Puppy died aged 15, at which point Scanlan, now married to accountant Neil, visited Battersea Dogs & Cats Home in search of a huskie they'd seen on the website; they ended up taking home a Staffordshire terrier called Millie – the same Staffie that features in the sitcom as a rescue dog called No Name. It's not vanity: it's that Scanlan and Pepperdine were determined to use real dogs and their real owners.
"In Getting On, when we filmed on the ward with the elderly ladies, they were extras but they were very much ordinary elderly ladies who didn't do too much supporting artist work," says Scanlan. "When we went to them in their beds, they'd respond realistically. That was a working practice we deliberately took to Puppy Love."
"It was also crucial for us that we weren't using showbiz dogs doing a trick for a treat," adds Pepperdine. "We wrote carefully to ensure that nothing ended on a dog doing anything; we weren't interested in 'Aren't dogs funny?' We were interested in what hole in the individual or collective psyche a dog fills."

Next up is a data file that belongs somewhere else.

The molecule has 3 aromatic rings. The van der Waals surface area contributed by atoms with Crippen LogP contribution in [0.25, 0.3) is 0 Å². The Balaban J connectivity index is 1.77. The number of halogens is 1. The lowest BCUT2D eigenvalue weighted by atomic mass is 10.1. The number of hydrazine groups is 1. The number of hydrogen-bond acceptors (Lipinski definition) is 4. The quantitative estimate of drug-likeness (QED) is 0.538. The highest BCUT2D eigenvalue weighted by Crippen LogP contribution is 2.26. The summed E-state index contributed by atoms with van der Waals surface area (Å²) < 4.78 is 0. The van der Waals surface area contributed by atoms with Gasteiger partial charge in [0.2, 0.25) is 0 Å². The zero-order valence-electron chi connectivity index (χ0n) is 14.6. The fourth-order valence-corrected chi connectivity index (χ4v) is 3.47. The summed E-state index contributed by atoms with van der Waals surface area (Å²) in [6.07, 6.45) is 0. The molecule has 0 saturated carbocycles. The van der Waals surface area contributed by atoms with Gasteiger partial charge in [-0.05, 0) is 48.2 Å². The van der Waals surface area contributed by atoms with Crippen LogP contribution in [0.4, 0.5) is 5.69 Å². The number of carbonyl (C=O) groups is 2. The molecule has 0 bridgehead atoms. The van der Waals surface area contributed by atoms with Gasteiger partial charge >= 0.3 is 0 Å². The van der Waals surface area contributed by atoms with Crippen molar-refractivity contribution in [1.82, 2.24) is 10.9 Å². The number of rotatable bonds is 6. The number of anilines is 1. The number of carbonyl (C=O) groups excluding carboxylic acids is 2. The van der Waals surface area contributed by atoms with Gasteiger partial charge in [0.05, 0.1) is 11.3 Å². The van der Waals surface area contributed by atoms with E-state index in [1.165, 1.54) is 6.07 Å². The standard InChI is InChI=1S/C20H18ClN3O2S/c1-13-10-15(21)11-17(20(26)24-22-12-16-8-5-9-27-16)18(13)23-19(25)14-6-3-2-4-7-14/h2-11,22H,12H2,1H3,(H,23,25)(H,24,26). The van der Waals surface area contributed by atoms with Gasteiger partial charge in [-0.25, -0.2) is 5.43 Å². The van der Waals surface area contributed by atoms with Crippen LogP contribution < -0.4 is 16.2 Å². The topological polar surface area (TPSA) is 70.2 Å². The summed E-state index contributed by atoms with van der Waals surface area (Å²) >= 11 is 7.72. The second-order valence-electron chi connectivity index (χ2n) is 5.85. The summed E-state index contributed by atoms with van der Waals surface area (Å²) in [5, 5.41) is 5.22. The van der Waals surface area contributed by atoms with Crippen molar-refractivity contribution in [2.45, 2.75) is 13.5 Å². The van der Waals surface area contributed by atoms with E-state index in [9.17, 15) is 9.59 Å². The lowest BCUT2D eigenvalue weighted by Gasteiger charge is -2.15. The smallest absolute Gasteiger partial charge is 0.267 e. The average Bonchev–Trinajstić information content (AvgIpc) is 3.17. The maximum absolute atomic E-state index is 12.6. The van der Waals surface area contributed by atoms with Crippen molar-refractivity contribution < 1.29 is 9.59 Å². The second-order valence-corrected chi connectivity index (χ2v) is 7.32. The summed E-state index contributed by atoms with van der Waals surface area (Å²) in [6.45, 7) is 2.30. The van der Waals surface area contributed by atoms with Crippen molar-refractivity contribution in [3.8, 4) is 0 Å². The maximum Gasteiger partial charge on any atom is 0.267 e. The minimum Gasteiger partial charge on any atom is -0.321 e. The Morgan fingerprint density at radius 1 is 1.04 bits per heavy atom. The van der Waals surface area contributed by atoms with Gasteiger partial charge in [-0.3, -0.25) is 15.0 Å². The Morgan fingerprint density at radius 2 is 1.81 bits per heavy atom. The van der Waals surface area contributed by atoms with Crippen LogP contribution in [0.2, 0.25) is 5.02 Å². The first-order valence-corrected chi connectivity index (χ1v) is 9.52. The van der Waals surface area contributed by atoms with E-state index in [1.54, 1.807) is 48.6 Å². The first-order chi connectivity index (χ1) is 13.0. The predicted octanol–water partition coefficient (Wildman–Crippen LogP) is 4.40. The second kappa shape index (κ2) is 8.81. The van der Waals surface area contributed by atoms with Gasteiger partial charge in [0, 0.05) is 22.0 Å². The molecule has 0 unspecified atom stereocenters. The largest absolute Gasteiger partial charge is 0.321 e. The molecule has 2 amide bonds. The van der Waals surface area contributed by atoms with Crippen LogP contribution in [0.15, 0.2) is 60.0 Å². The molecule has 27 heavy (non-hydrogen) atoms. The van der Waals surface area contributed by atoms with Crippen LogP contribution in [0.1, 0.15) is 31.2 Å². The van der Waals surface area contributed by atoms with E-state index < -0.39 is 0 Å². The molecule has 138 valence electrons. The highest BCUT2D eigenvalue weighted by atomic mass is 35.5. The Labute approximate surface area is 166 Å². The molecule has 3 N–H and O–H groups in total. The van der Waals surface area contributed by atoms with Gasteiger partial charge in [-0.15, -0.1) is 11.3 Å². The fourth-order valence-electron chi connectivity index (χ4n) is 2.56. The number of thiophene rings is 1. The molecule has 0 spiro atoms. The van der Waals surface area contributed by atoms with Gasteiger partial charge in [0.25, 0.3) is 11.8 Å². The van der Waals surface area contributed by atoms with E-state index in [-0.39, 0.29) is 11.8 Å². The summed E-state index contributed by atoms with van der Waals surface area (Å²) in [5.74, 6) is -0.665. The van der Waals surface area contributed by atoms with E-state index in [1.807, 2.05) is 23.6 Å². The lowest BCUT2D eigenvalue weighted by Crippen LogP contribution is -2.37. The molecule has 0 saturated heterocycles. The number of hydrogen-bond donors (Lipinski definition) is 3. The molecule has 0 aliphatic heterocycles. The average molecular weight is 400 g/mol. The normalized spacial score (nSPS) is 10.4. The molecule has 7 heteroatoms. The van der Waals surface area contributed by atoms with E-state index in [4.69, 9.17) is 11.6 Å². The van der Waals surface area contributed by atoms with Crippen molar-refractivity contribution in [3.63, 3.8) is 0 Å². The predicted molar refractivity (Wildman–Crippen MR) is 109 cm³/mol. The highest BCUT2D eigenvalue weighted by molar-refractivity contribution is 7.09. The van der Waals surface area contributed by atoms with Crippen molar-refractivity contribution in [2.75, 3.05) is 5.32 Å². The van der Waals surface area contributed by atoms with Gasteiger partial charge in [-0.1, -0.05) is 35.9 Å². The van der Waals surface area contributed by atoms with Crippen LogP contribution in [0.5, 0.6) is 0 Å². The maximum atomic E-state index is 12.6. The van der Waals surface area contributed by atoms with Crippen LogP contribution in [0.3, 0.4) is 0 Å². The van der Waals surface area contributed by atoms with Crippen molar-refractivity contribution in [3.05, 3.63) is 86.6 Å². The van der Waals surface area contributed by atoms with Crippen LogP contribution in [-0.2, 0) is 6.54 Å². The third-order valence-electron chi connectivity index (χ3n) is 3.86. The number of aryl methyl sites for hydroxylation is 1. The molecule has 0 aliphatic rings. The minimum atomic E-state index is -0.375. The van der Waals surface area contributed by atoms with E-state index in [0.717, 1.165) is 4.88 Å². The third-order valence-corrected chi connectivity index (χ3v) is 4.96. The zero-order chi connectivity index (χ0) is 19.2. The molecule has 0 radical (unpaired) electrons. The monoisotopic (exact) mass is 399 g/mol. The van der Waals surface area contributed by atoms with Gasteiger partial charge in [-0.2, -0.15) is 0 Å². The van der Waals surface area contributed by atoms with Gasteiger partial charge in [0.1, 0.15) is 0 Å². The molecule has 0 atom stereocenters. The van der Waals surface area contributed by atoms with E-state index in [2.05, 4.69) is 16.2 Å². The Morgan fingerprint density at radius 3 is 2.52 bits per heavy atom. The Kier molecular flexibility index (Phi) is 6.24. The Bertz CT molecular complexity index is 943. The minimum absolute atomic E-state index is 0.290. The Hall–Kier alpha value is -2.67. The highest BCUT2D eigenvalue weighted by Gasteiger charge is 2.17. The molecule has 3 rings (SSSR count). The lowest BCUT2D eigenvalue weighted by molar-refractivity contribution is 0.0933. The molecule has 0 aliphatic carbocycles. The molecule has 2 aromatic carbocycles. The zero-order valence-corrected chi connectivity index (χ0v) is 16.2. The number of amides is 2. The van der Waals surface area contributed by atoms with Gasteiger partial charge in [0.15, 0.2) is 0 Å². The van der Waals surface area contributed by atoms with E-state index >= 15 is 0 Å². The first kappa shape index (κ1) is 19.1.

"One of the things we really wanted to capture was the genuine love people have with their real dogs," says Scanlan. "There's a lovely moment in one episode, in the vet's, where a lady is sitting on a chair and her big dog is sitting in front of her and she's looking at her dog and adoration is pouring out of her eyes, and the dog just puts its paw up and puts it on her arm. It's fleeting, but it gives a truth to the story."
By the time they started working together on Getting On, and inspired by Scanlan's "perfect dog" Puppy, Pepperdine also got herself a canine companion – the fulfilment of a childhood dream, her parents having always refused to buy her one. But this pooch, a Golden Retriever called Archie, was nothing like Scanlan's four-legged paragon. "I was terrified of it at times because it would grab my clothes as I walked past, and jump on the sofa and never come off," says Pepperdine. "We went to endless dog trainers, one of whom said I had to lie on top of it – the alpha role, it's called. I didn't do it… I thought, a) I might just kill it; or b) It might just rip my throat out… Those were the two options."